Of course, one of the first things that come to mind with fasting is fat-loss. During a normal eating schedule, the average person eats enough food to provide their body with a consistent supply of energy. The body converts nearly all food to glucose, the body’s preferred energy source. At the same time, the body is able to store some glucose in the muscles and liver as glycogen. This stored energy is there for when you are pushing through intense exercise or go a short period without eating. When you don’t eat for 12 hours or more, though, you begin to drain your glycogen storage. Around the 16-hour mark of no food, give or take, is where the body is out of glycogen and forced to switch to fat-burning. The body is extremely efficient as storing fat (to many people’s dismay) because it wants to tap into using it for energy when food is sparse. This metabolic shift occurs to make the body no longer rely on glucose, but instead use its own stored bodyfat as fuel. To do so, your body breaks apart stored fat and turns it into ketone bodies, or ketones. These ketones circulate in the blood for readily available energy, and they are actually the namesake for the ever-popular “Keto diet”. The ketogenic diet is a whole other conversation, but this diet shares a similar process to intermittent fasting. It is by this mechanism, though, that intermittent fasting has become very famous for burning fat. Truly, there is a variety of research backing intermittent fasting’s ability to aid people trying to leaning out.4 The effect of fat loss with fasting is multiplied with endurance exercise, or cardio. Endurance exercise classifies as longer duration and usually lower intensity. Exercises like jogging and biking would qualify. With this type of exercise, your body actually prefers to burn fat for energy. If you do cardio in the fasted state, your body has already started liberating stored fat and converting it into ketones. As you jog, your working muscles are happy to pick up the fat and ketones circulating in the blood and burn them for energy.4 How can you practically apply this to your own fat-loss journey? If you are able to fast overnight and exercise before breakfast, cardio in the morning will have your body burning fat much more efficiently than after breakfast or any other meal of the day. It’s worth noting these effects aren’t a magic bullet, though. Fat-loss doesn’t happen overnight. Even if you were fasting during that night! There is limited research saying that people didn’t lose fat using intermittent fasting,3 but this research was done over a short period of time and in a very small group of people. In the end of the day, being consistent with your exercise and nutrition will always be the key to leaning out.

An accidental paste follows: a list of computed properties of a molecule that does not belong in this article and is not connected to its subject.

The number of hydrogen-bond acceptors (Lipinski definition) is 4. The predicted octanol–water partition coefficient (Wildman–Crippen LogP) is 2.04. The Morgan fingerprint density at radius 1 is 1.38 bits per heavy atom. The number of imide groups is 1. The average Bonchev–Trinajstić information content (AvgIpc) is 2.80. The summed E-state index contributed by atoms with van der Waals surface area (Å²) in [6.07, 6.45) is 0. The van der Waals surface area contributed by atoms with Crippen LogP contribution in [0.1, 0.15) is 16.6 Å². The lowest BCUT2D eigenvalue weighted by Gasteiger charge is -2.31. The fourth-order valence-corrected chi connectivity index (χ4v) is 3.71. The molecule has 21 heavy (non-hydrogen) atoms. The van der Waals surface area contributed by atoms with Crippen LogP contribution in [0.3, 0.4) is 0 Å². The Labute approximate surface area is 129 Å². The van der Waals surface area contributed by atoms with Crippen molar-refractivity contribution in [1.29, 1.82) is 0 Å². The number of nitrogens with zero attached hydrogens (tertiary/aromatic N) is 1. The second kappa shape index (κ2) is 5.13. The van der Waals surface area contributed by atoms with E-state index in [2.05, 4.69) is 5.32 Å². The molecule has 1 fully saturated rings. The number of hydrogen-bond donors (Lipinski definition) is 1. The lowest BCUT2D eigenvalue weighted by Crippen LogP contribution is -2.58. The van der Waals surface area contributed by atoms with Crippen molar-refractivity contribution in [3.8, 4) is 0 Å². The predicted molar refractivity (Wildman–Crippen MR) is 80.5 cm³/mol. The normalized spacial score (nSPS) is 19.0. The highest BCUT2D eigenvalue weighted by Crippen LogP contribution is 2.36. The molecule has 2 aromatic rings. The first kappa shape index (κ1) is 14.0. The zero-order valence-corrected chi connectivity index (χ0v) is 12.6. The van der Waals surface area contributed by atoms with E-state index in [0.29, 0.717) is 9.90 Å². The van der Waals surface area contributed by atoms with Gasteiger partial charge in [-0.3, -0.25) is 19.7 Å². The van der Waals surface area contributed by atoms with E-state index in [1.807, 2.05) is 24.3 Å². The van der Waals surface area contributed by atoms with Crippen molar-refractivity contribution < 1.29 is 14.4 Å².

What about those of us that care more about living longer? Some research has related intermittent fasting to a variety of general health benefits that fight some of the most common ailments leading to death and disease. Some research has found that intermittent fasting has helped improve cholesterol levels, protect heart health, improve the balance of gut bacteria, and even help to fight cancer. Limited research saw that intermittent fasting actually decreased peoples’ triglycerides and LDL (bad cholesterol), while increasing their HDL (good cholesterol). Further, different fasting regimens have been found to slow down cell proliferation (excessive growth), decrease inflammation, and reduce hormones that are indicated in uncontrolled growth of cells. All of these processes are related to the belief that fasting can help prevent certain forms of cancer. In the gut, the metabolic changes that occur with fasting influence the “good” and “bad” bacteria. In short, fasting has been seen to increase the good and decrease the bad bacteria, which is a piece in improving digestion and gut health, as well as even helping to reduce and fight obesity. Part of these benefits from intermittent fasting stem from the ability to help the body reconnect with its circadian rhythm. The circadian rhythm is the body’s internal clock, telling us when to sleep, wake up, eat, exercise, and much more. Our current lifestyle that involves unpredictable eating and sleeping patterns disrupts the body’s circadian rhythm, causing improper brain and hormone signals and patterns. Providing the body with set times to eat, fast, and sleep helps realign this rhythm and can correct the body’s metabolism. In doing so, our ability to regulate our bodyweight, fight cancer, and generally stay healthy is vastly improved. Further, there’s some research beginning to suggest that a properly executed intermittent fasting regimen can even help reduce stress and improve learning abilities.1,2,4